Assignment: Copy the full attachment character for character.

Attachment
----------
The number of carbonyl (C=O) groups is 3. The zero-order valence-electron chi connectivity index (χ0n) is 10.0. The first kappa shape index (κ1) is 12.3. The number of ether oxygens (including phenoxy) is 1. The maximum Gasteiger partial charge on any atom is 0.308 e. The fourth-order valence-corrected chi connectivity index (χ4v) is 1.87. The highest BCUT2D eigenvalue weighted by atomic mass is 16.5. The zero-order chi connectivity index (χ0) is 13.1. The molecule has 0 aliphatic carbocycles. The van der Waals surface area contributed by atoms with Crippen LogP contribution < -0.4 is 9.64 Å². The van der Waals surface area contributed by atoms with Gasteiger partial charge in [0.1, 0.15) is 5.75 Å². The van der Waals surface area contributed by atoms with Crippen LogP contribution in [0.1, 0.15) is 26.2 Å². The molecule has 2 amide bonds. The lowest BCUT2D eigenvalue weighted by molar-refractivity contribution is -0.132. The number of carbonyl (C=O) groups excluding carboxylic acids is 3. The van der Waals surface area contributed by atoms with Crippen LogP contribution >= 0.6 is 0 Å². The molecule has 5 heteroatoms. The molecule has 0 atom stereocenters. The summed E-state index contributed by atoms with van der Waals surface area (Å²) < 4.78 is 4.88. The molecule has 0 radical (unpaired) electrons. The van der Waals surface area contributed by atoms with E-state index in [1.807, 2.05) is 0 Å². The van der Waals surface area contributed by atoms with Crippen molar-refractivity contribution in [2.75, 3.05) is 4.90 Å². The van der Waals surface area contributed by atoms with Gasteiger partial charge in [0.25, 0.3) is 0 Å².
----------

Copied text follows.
The number of carbonyl (C=O) groups is 3. The zero-order valence-electron chi connectivity index (χ0n) is 10.0. The first kappa shape index (κ1) is 12.3. The number of ether oxygens (including phenoxy) is 1. The maximum Gasteiger partial charge on any atom is 0.308 e. The fourth-order valence-corrected chi connectivity index (χ4v) is 1.87. The highest BCUT2D eigenvalue weighted by atomic mass is 16.5. The zero-order chi connectivity index (χ0) is 13.1. The molecule has 0 aliphatic carbocycles. The van der Waals surface area contributed by atoms with Crippen LogP contribution < -0.4 is 9.64 Å². The van der Waals surface area contributed by atoms with Gasteiger partial charge in [0.1, 0.15) is 5.75 Å². The van der Waals surface area contributed by atoms with Crippen LogP contribution in [0.1, 0.15) is 26.2 Å². The molecule has 2 amide bonds. The lowest BCUT2D eigenvalue weighted by molar-refractivity contribution is -0.132. The number of carbonyl (C=O) groups excluding carboxylic acids is 3. The van der Waals surface area contributed by atoms with Crippen LogP contribution >= 0.6 is 0 Å². The molecule has 5 heteroatoms. The molecule has 0 atom stereocenters. The summed E-state index contributed by atoms with van der Waals surface area (Å²) < 4.78 is 4.88. The molecule has 0 radical (unpaired) electrons. The van der Waals surface area contributed by atoms with E-state index in [1.807, 2.05) is 0 Å². The van der Waals surface area contributed by atoms with Crippen molar-refractivity contribution in [2.75, 3.05) is 4.90 Å². The van der Waals surface area contributed by atoms with Gasteiger partial charge in [0.25, 0.3) is 0 Å².